OKAO Vision Lets Machines See You Smile

OKAO Vision, smile recognition software from Omron Corporation, will help us to achieve a goal that will be increasingly important - making sure machines know how we feel.


(OKAO vision smile detector)

OKAO Vision Real-time Smile Measurement Technology automatically identifies faces in digital images and assigns a "percent smiling" figure to each smile it finds. The system fits a three-dimensional model to each facial area in the photograph by using standard reference points (mouth, nose, eyes, eye brows, etc.)

Then, the OKAO vision software analyzes the degree to which the mouth and eyes are open, shape of the eyes and mouth and the position of other facial features. Faces must be at least sixty pixels wide and tilted less than thirty degrees to either side, and tilted less than fifteen degrees up and down.

The OKAO system is about 90 percent accurate; it does not even require "training;" that is, it does not need to be shown the faces beforehand. The system was developed after studying the facial expressions of 15,000 different individuals from a variety of cultures; the age of the subjects ranged from infants to the elderly. The software can process an image in just 0.044 seconds on a PC, so it will have lots of real-time applications.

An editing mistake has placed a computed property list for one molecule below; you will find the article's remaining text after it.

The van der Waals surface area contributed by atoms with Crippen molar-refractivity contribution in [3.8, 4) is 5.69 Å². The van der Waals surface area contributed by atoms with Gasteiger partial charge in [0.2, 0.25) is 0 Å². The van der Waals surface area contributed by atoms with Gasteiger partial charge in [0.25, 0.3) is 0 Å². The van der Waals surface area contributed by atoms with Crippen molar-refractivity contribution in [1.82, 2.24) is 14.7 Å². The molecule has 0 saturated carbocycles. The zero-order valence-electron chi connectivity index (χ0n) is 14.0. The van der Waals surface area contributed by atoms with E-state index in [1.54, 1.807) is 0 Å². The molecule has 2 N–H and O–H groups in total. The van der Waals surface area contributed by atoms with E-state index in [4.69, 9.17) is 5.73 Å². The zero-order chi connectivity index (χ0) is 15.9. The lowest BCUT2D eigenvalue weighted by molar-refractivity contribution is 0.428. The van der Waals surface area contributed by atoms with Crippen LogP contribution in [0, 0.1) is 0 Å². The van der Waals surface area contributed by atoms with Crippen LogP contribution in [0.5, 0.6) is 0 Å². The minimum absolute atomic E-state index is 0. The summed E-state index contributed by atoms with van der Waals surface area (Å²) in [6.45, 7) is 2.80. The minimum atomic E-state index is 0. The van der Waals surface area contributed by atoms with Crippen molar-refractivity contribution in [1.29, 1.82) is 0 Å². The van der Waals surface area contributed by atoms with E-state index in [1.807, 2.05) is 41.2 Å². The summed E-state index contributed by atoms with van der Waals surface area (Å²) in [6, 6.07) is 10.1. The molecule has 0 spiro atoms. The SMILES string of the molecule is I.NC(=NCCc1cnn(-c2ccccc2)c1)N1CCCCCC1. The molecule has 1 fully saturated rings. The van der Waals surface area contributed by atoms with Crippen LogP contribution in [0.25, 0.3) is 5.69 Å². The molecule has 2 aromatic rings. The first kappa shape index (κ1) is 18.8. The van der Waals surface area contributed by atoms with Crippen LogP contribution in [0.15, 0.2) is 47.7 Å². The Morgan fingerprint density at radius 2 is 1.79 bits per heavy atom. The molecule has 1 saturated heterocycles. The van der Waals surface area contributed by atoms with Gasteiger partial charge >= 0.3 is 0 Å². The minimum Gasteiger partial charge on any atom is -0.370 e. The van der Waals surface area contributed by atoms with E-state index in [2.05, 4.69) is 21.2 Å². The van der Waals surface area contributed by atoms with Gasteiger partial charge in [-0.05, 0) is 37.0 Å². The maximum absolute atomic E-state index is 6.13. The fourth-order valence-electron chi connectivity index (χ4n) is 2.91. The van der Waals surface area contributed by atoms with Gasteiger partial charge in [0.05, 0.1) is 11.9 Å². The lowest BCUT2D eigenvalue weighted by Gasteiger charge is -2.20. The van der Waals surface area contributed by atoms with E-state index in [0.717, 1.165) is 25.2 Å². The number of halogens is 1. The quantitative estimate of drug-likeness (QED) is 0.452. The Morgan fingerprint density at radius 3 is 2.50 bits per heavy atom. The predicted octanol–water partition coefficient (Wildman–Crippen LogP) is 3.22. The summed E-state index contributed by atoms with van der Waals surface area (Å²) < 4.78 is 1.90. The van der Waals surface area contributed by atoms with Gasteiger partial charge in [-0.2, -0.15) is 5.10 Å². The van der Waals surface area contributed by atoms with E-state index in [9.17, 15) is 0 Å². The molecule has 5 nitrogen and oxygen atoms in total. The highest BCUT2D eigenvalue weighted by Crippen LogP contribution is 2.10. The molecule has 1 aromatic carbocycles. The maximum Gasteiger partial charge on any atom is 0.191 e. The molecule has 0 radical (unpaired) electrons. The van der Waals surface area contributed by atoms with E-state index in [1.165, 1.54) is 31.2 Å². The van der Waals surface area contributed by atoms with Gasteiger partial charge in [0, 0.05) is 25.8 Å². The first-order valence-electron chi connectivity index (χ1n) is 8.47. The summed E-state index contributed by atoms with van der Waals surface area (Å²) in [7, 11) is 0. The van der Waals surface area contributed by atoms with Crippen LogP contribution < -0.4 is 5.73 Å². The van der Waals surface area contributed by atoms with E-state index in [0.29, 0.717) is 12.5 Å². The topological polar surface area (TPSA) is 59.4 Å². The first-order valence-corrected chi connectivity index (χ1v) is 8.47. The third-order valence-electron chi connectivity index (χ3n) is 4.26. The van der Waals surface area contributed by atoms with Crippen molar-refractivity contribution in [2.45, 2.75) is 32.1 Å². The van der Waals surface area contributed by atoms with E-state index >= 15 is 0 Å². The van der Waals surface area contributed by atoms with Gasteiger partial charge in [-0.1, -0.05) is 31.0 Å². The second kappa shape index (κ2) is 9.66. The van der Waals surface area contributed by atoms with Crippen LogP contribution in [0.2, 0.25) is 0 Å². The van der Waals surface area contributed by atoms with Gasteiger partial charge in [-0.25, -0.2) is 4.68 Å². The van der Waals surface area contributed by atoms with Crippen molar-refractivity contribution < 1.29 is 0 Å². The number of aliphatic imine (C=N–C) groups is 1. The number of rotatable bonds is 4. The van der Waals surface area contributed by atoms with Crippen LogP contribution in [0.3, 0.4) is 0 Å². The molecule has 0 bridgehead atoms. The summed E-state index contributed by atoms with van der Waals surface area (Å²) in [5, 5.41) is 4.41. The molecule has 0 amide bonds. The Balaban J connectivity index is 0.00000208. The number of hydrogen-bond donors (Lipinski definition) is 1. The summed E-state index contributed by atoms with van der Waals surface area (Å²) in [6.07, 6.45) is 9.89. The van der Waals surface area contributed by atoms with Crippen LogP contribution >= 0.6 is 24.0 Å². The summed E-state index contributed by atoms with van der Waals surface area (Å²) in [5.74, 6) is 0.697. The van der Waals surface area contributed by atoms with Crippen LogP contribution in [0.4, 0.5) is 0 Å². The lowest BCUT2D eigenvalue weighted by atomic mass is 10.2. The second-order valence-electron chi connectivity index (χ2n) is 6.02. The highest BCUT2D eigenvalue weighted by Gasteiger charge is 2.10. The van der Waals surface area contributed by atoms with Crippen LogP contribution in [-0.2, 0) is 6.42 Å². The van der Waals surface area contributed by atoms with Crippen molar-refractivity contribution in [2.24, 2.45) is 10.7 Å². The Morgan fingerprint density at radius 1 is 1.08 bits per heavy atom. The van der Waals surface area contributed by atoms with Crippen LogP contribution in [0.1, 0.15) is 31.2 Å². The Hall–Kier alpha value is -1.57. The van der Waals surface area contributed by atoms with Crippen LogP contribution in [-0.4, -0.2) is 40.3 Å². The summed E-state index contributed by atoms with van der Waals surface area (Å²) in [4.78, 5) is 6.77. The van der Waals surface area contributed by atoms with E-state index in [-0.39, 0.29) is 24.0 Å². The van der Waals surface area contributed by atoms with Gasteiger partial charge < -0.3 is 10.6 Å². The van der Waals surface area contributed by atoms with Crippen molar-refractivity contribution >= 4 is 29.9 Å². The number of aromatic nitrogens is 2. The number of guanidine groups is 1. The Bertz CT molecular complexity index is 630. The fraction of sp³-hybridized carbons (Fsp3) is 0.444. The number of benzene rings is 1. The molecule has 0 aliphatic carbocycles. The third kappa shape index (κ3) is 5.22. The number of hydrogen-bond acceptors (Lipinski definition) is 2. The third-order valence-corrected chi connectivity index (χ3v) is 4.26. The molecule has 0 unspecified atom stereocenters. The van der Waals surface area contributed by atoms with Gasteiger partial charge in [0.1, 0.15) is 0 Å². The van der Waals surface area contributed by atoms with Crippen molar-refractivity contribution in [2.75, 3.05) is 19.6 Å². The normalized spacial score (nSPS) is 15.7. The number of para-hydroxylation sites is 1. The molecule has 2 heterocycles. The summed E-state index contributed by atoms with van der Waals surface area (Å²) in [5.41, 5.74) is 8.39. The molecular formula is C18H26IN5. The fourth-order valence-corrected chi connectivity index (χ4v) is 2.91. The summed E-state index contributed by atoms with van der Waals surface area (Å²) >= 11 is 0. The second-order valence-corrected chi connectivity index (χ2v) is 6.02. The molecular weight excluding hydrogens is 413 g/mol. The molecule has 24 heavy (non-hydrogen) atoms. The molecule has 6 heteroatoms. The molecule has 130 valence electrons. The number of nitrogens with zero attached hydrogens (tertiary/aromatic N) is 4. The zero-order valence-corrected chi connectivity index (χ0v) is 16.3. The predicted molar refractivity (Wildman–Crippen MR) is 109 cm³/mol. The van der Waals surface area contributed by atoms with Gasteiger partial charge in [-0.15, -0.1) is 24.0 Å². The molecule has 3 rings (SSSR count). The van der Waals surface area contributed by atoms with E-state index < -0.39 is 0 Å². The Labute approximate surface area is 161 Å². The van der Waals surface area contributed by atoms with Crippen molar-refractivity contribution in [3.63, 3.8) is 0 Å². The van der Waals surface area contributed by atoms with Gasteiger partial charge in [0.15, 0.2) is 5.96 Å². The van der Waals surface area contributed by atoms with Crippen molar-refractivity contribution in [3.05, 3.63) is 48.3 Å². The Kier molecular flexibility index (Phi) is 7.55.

For example, consider a digital camera that takes a continuous stream of pictures when you depress the shutter; the camera itself decides when everyone is maximally smiling, and gives you that picture.

Science fiction writers have long known the importance of making sure that machines are properly aware of their user's emotional state. The Daily Schedule device from Frank Herbert's 1977 novel The Dosadi Experiment looked at how its user moved and behaved:

The Daily Schedule began playing to McKie as he emerged from the bath. The DS suited its tone to his movements and the combined analysis of his psychophysical condition.

"Good morning, ser," it fluted.
(Read more about Herbert's Daily Schedule)

The fabled HAL 9000 computer from Arthur C. Clarke's 2001: A Space Odyssey seemed to read voices for emotions rather than faces: